The official United States government-decreed COVID-19 national emergency may have ended on May 11, but employers still need to respond appropriately in the future, particularly when it comes to different requirements that continue to be in force in various states and other jurisdictions.
“The COVID-19 era of employment law is transitioning, and with this transition come new challenges that require employers to carry on the lessons gained from the pandemic about workplace safety,” say attorneys for the law firm of Proskauer Rose, one of the many employment law firms that have issued similar warnings to their clients. “Employers should consult state and local requirements to determine what is necessary in order for them to comply with applicable law.”
However, it is true that in the absence of applicable federal, state or local requirements, employers now have significantly more flexibility to determine how best to promote a productive and healthy work environment while mitigating the risk of workplace disruption from illnesses, the attorneys stress.
When it comes to employee masking, for example, most of the states already have removed indoor masking rules, although such requirements can remain in effect in certain settings, such as for healthcare facilities.
Some states continue to maintain masking requirements under specified conditions, the attorneys note. For example, Washington state requires that employers ensure workers wear appropriate, fit-tested, and National Institute of Safety & Health (NIOSH)-approved respirators, if they are required to provide healthcare or work near someone believed to have COVID-19; it can be otherwise required under a state COVID-19 “hazard assessment.”
“Employers who are no longer required to maintain masking requirements for employees can evaluate whether they want to maintain such policies going forward or eliminate or modify such policies (such as by shifting to ‘masking preferred’ or ‘masking optional’ standards),” the attorneys observe.
Most testing requirements for employees have been lifted, including those in jurisdictions that previously required unvaccinated individuals to submit to weekly testing in place of vaccination. For example, New York City no longer requires unvaccinated city employees to wear masks and undergo periodic testing, except in a few specified instances following COVID-19 infection.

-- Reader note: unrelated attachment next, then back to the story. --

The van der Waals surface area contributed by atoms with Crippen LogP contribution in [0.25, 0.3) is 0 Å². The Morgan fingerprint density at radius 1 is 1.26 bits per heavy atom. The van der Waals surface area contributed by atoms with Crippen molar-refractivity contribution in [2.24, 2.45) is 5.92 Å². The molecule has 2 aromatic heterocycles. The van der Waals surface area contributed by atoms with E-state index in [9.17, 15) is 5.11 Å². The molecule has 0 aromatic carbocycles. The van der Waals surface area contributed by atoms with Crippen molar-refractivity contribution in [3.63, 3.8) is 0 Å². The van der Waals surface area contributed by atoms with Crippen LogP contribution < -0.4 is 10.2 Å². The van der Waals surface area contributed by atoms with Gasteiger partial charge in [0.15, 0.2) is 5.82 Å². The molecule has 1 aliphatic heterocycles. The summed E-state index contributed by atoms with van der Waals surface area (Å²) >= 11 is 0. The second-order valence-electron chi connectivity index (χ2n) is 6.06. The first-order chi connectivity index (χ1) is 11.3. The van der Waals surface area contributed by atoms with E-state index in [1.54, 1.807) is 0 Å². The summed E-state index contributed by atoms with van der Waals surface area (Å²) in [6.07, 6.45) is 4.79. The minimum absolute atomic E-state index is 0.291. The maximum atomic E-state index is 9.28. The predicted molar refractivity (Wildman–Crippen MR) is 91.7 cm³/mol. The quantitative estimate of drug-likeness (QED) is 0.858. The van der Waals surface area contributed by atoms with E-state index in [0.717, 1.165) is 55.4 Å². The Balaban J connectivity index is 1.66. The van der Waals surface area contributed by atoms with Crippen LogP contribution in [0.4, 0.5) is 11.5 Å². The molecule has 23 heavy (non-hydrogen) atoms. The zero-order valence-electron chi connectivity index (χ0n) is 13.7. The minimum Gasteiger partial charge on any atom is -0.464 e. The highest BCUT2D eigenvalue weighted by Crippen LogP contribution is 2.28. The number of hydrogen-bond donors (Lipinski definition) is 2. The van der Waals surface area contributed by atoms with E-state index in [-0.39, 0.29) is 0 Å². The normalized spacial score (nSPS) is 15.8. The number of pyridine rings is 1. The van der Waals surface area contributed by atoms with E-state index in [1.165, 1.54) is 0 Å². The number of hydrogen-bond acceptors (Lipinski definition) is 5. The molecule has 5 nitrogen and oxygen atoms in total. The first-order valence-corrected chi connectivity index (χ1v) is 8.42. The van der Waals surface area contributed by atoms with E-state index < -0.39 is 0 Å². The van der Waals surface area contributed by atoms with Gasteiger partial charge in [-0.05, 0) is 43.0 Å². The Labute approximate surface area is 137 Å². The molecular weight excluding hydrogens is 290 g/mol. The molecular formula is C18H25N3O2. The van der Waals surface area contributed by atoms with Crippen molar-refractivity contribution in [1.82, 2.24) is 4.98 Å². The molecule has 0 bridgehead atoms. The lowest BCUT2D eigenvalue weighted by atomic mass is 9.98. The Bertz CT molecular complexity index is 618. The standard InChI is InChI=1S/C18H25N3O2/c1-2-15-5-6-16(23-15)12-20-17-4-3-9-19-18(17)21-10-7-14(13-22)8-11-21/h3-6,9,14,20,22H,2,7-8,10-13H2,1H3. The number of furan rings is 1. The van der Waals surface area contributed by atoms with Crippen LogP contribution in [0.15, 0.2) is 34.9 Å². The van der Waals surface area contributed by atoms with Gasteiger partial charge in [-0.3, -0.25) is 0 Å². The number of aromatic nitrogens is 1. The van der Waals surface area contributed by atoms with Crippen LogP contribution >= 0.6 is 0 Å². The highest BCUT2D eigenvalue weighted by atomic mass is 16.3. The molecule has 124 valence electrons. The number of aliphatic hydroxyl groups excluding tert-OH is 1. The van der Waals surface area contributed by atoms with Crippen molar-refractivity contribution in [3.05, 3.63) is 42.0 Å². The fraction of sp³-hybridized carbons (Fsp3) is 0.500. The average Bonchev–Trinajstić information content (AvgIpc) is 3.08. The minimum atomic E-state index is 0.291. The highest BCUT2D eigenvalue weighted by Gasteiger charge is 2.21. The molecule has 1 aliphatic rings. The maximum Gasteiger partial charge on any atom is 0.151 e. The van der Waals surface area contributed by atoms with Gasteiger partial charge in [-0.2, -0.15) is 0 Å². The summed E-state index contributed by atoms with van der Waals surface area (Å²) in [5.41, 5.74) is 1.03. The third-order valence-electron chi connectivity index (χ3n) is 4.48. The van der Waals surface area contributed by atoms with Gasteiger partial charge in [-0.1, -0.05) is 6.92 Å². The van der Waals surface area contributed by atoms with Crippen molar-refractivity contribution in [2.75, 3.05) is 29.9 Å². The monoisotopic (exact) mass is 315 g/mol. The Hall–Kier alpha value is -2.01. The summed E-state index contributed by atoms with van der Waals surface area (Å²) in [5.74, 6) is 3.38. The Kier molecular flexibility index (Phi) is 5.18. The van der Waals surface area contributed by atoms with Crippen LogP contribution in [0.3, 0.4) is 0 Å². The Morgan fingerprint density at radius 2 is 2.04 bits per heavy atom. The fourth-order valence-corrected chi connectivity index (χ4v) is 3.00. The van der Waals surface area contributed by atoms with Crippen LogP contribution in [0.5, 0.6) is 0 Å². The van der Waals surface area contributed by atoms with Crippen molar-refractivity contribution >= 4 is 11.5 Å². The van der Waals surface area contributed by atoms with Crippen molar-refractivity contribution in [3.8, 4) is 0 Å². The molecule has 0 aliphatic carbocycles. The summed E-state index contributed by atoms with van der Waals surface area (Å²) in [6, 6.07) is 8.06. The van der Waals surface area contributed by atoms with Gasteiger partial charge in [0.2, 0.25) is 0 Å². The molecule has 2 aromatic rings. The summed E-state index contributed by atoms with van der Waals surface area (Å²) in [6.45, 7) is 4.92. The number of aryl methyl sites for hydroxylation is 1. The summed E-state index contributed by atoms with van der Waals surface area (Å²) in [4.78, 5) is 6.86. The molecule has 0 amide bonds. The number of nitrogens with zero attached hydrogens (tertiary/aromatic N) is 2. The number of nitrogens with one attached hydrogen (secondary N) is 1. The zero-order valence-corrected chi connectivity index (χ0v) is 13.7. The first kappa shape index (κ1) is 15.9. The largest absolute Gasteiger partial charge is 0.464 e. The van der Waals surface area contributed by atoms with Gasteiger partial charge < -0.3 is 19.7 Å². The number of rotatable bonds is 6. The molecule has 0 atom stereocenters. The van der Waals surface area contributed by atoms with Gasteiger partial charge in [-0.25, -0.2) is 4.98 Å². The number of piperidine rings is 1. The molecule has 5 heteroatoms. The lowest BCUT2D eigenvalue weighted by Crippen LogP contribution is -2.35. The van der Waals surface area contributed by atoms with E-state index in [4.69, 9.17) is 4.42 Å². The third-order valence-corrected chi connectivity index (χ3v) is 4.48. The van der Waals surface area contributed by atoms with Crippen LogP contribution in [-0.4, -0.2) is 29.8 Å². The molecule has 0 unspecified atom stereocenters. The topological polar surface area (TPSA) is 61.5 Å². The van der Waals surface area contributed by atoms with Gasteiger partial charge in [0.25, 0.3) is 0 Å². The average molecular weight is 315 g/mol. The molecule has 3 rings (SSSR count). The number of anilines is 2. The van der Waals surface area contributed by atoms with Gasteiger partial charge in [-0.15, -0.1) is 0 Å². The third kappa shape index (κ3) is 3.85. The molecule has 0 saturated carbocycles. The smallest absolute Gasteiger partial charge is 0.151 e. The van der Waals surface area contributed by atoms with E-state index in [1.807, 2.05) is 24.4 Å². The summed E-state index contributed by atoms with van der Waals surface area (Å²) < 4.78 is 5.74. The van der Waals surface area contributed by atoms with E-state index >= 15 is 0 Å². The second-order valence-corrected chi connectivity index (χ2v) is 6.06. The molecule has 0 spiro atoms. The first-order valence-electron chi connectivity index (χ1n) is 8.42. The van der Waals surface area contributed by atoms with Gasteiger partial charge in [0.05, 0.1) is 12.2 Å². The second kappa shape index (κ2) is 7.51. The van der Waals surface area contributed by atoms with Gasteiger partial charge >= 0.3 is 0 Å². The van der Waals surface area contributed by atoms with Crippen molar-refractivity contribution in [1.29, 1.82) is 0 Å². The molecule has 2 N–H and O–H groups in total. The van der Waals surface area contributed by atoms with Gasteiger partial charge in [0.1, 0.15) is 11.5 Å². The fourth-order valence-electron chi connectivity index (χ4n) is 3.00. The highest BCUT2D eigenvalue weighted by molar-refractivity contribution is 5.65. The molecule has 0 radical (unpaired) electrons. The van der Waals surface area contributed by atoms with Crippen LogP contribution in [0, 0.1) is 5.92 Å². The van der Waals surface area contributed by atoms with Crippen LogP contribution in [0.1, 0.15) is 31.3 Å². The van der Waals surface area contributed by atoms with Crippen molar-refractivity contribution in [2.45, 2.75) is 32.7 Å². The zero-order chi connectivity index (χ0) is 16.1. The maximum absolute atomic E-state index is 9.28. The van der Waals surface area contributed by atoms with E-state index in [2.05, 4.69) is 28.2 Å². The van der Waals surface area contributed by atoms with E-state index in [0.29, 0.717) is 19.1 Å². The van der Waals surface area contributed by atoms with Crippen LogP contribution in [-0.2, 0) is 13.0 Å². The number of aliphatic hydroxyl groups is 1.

In addition, the Centers of Disease Control & Prevention (CDC) since its August 2022 guidance no longer recommends testing asymptomatic persons with no exposure to high-risk congregate settings, such as long-term care facilities, homeless shelters, correctional facilities and workplace settings that include congregate housing with limited access to medical care.
Employers are reminded by the Proskauer Rose attorneys that they may be responsible under the federal Fair Labor Standards Act (FLSA) and state wage and hour law for compensating non-exempt employees for time spent adhering to employer COVID-19 requirements, including required COVID testing.
Vaccine Mandates Fade
No issue was more controversial and hard fought over in the courts and the political arena than was the vaccine mandate. Most state and municipal COVID-19 vaccine mandates have either lapsed or have been rescinded—as has been the case with most of the federal requirement that remained following court defeats.
On May 1, the Biden Administration announced that the federal contractor and subcontractor vaccine mandate issued by the Safer Federal Workforce Task Force in response to President Biden’s Executive Order would end on May 11. In spite of this, private employers are legally allowed to choose to require vaccinations for their employees if they so wish.
“With the shift away from vaccine mandates, employers must now evaluate whether to continue to maintain a vaccination requirement for their employees,” say the Proskauer Rose attorneys. “Employers who maintain COVID-19 related requirements should still keep in mind their obligation to consider reasonable accommodation requests to workplace vaccine requirements on the basis of medical need or religious beliefs.”
On the other hand, some of the state laws and regulations that restricted employers’ ability to impose workforce vaccine requirements previously are slated to be sunset, if they haven’t already, which will make it easier for employers to impose vaccine requirements in the future, the attorneys point out.